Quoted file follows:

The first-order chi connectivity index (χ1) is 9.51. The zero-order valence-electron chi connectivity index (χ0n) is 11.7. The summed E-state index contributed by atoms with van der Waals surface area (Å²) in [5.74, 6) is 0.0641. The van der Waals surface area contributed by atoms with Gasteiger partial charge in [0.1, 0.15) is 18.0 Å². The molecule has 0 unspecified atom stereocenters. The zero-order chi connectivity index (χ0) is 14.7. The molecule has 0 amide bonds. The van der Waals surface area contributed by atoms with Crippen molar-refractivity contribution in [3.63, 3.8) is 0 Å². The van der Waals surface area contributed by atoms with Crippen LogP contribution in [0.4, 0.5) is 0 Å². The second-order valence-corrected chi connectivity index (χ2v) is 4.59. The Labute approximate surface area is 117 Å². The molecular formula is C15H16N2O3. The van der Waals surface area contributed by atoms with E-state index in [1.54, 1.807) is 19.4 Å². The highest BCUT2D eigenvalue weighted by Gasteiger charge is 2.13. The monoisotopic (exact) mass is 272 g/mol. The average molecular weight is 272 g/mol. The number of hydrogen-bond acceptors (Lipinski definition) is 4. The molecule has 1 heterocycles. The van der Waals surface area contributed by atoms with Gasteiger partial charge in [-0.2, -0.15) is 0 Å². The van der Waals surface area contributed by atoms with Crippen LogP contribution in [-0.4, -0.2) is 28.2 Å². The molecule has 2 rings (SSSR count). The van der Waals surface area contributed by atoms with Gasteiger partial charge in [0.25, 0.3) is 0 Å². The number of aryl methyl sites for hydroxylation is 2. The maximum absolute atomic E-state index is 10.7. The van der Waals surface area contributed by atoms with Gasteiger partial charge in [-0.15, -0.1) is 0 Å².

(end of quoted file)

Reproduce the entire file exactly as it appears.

The first-order chi connectivity index (χ1) is 9.51. The zero-order valence-electron chi connectivity index (χ0n) is 11.7. The summed E-state index contributed by atoms with van der Waals surface area (Å²) in [5.74, 6) is 0.0641. The van der Waals surface area contributed by atoms with Gasteiger partial charge in [0.1, 0.15) is 18.0 Å². The molecule has 0 unspecified atom stereocenters. The zero-order chi connectivity index (χ0) is 14.7. The molecule has 0 amide bonds. The van der Waals surface area contributed by atoms with Crippen molar-refractivity contribution in [3.63, 3.8) is 0 Å². The van der Waals surface area contributed by atoms with Crippen LogP contribution in [0.4, 0.5) is 0 Å². The second-order valence-corrected chi connectivity index (χ2v) is 4.59. The Labute approximate surface area is 117 Å². The molecular formula is C15H16N2O3. The van der Waals surface area contributed by atoms with E-state index in [1.54, 1.807) is 19.4 Å². The highest BCUT2D eigenvalue weighted by Gasteiger charge is 2.13. The monoisotopic (exact) mass is 272 g/mol. The average molecular weight is 272 g/mol. The number of hydrogen-bond acceptors (Lipinski definition) is 4. The molecule has 1 heterocycles. The van der Waals surface area contributed by atoms with Gasteiger partial charge in [-0.2, -0.15) is 0 Å². The van der Waals surface area contributed by atoms with Crippen LogP contribution in [-0.4, -0.2) is 28.2 Å². The molecule has 2 rings (SSSR count). The van der Waals surface area contributed by atoms with Gasteiger partial charge in [0.25, 0.3) is 0 Å². The number of aryl methyl sites for hydroxylation is 2. The maximum absolute atomic E-state index is 10.7. The van der Waals surface area contributed by atoms with Gasteiger partial charge in [-0.15, -0.1) is 0 Å².